New Federal Law Provides Additional Protection For Trade Secrets
On May 11, 2016, President Obama signed into law the Defend Trade Secrets Act of 2016 (“DTSA”). The DTSA provides a federal civil remedy for the misappropriation of trade secrets that are related to a product or service used in, or intended for use in, interstate or foreign commerce. Since most companies sell or ship across state lines, the DTSA is expected to have broad appeal.
To take full advantage of the relief available under the DTSA, companies should immediately consider reviewing and revising their current agreements with employees and independent contractors which govern the use of trade secrets or other confidential information. For example, the DTSA provides for the recovery of “exemplary” damages of up to twice the amount of actual damages and attorneys’ fees in the case of willful and malicious misappropriation. However, exemplary damages and attorneys’ fees are available only if notice was provided in the agreement that there is no liability if a disclosure is made to law enforcement or an attorney for the purpose of reporting or investigating a suspected violation of the law or in a court complaint or other document filed under seal. Notice of the “whistleblower” immunity may be provided by cross referencing a policy that sets forth the reporting of suspected violations of the law. However, since trade secret policies are not typically provided to independent contractors, it is more likely that a cross reference will not be sufficient to satisfy the immunity notice at least in regard to agreements with independent contractors.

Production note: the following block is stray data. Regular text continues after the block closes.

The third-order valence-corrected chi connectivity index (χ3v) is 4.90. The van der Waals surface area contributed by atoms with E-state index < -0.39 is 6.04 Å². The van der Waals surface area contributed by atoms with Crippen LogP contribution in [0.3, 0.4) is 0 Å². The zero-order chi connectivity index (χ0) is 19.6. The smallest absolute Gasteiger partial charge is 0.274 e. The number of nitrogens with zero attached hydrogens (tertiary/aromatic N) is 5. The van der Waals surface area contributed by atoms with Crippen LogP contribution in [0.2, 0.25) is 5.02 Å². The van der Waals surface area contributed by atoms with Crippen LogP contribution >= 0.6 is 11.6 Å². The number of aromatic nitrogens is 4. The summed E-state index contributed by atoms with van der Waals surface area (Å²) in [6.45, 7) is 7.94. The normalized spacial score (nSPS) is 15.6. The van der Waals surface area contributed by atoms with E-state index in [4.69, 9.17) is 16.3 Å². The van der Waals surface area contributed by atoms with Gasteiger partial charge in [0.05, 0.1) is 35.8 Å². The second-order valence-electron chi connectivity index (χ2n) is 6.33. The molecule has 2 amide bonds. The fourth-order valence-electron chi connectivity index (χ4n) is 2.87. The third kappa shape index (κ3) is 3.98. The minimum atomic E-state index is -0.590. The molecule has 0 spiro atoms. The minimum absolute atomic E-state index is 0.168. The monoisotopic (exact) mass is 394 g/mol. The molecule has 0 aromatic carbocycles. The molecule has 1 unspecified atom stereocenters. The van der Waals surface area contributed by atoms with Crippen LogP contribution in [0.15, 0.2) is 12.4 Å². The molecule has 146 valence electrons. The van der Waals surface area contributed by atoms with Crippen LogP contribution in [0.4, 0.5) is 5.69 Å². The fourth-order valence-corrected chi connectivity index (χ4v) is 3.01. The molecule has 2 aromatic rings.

The DTSA does not preempt state trade secrets law, which exists in 48 states (including Ohio) through the adoption of a version of the Uniform Trade Secrets Act and in two states under common law. While the DTSA provides legal recourse in federal court, before filing a lawsuit for misappropriation of trade secrets, companies will need to consider whether state law and court is preferable to the DTSA and federal court. Notably, the DTSA expressly rejects the “inevitable disclosure” doctrine (which is recognized by some Ohio courts) and does not allow for the grant of injunctive relief if the injunction will prevent a person from entering into an employment relationship.
If you have any questions relating to the protection of your business’ confidential and trade secret information, please contact Brendon P. Friesen or Jennifer E. Horn in our Intellectual Property Group or Jeffrey M. Embleton, Amy L. Kullik, James A. Budzik, or Ann E. Knuth in our Labor and Employment Group.
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